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been given by an historian, or laid before a directory by a commander-in-chief. On the contrary, it is to be borne carefully in mind, that, Homer's subject being the misfortunes brought by the wrath of Achilles upon the army besieging Troy, that poet could scarcely have given too particular or strategical an account of all that happened before the Trojan walls; while, Virgil's subject being the adventures and fortunes of one man, (as sufficiently evidenced by the very title and exordium of his work,) the taking of Troy was to be treated of, only so far as connected with the personal history of that hero. Virgil, therefore, with his usual judgment, introduces the taking of Troy, not as a part of the action of his poem, but as an episode; and, still more effectually to prevent the attention from being too much drawn away from his hero, and too much fixed upon that great and spirit-stirring event, puts the account of it into the mouth of the hero himself, whom, with the most wonderful art, he represents either as a spectator or actor in so many of the incidents of that memorable night, that on the one hand the account of those incidents is the history of the adventures of his hero, and on the other, the adventures of his hero form a rapid précis of the taking of Troy. Even if it had been otherwise consistent with the plan of the Eneis to have given a full and complete account of the taking of Troy, and to have described, for instance, (as required by Napoleon,) how the other Trojan chiefs, signalised in the Iliad, were occupied during that fatal night, and how each defended his own quarter of the city with the troops under his command, such a full account must necessarily, either have rendered Eneas's narrative too long to have been delivered inter mensas laticemgue Lyaeum ; or, to make room for that additional matter, some part of the present story should have been left out; and then, I ask, which of the incidents would the reader be satisfied should have been omitted ?–that of Laocoon, the unceasing theme and admiration of all ages, that shuddering picture of a religious prodigy —that of Sinon, on which the whole plot hangs 2—that of the vision, of the inimitable Tempus erat, the maestissimus Hector 2—that of the Priameian priestess, Ad caelum tendens ardentia lumina frustra, Lumina nam teneras arcebant vincula palmas 2—that of Neoptolemus blazing in burnished brass, Qualis ubi in lucem coluber 2—or Hecuba and her daughters flying to the sheltering altar, Pracipites atrá cell tempestate columbae 2—or the good old king, cased in the longunused armour, and slipping and slain in his Polites' blood?— or Venus staying her son's hand, lifted in vengeance against the fatal spring of all these sorrows 7–or the innoxious flame which, playing about the temples of Iulus, foreshowed him the father of a line of kings 7–or the ter frustra comprensa imago of the for ever lost Creusa 2 Which of all these passages should have been omitted, to make room for the additional matter required by the imperial critic 2 What reader will consent to give up one, even one, of these most precious pearls, these conspicuous stars in, perhaps, the most brilliant coronet that ever graced a poet's brow 3 And even if the reader's assent were gained; if he were content with less of Eneas, and more of the other Homeric Trojans; with less of the romance, and more of the art, of war; would such an account have been equally interesting to the assembled guests and the love-caught queen 2 How coldly would a story in which Eneas played a subordinate part have fallen upon Dido's ear? How would not her thought have wandered from the thing told, to the teller 2 There was but one way to guard against the double danger, that Dido would forget the story in thinking of Eneas, and that the reader would forget Eneas in thinking of the story; and Virgil adopted that way—he made Eneas speak of himself— quaeque ipse miserrima widi, Et quorum pars magna fui. With what effect he spoke, we learn in the beginning of the fourth book—haerent infiri pectore vultus Verbaque, and Dido herself testifies; Heu, quibus ille Jactatus fatis / quae bella exhausta canebat / Or, in the words of another great master of the human heart, L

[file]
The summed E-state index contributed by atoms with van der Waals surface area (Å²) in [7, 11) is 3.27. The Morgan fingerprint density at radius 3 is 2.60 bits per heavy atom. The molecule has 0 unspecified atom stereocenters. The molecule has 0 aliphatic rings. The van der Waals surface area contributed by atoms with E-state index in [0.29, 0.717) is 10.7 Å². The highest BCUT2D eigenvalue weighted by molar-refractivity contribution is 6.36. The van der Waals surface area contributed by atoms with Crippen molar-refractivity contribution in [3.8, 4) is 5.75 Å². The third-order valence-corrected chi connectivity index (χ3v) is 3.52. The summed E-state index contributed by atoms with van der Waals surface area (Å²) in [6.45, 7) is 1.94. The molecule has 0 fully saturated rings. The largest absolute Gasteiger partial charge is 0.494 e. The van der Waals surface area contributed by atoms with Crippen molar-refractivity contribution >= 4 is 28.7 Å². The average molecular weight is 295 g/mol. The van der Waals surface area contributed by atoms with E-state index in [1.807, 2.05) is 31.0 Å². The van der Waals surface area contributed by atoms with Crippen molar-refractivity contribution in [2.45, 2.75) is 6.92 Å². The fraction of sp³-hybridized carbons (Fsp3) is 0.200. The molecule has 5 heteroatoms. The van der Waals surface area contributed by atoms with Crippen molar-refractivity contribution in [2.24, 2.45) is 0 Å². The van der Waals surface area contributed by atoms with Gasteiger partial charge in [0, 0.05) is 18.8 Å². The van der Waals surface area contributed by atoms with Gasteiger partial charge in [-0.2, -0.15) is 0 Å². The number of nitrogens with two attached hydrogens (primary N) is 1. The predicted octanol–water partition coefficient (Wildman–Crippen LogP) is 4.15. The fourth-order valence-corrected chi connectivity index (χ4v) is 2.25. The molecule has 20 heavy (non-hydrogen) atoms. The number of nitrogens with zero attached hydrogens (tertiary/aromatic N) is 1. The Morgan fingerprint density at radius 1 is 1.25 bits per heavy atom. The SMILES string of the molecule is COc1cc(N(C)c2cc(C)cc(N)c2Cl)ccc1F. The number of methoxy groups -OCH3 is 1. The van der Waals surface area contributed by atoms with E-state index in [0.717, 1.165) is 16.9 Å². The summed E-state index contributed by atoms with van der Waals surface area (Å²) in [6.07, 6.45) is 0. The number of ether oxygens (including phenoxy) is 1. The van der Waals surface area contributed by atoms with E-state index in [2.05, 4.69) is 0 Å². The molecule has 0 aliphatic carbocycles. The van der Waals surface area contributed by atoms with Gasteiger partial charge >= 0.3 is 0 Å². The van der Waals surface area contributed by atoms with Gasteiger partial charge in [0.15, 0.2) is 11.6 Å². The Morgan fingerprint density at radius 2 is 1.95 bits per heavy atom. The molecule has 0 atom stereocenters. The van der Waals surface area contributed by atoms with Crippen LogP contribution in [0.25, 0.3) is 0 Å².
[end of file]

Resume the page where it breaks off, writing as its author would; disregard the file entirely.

“His story being done,
She gave him for his pains, a world of sighs:
She swore—in faith 'twas strange, 'twas passing strange;
'Twas pitiful, 'twas wondrous pitiful;
She wished she had not heard it; yet she wished
That heaven had made her such a man; she thanked him,
And bade him, if he had a friend that loved her,
He should but teach him how to tell his story,
And that would woo her.”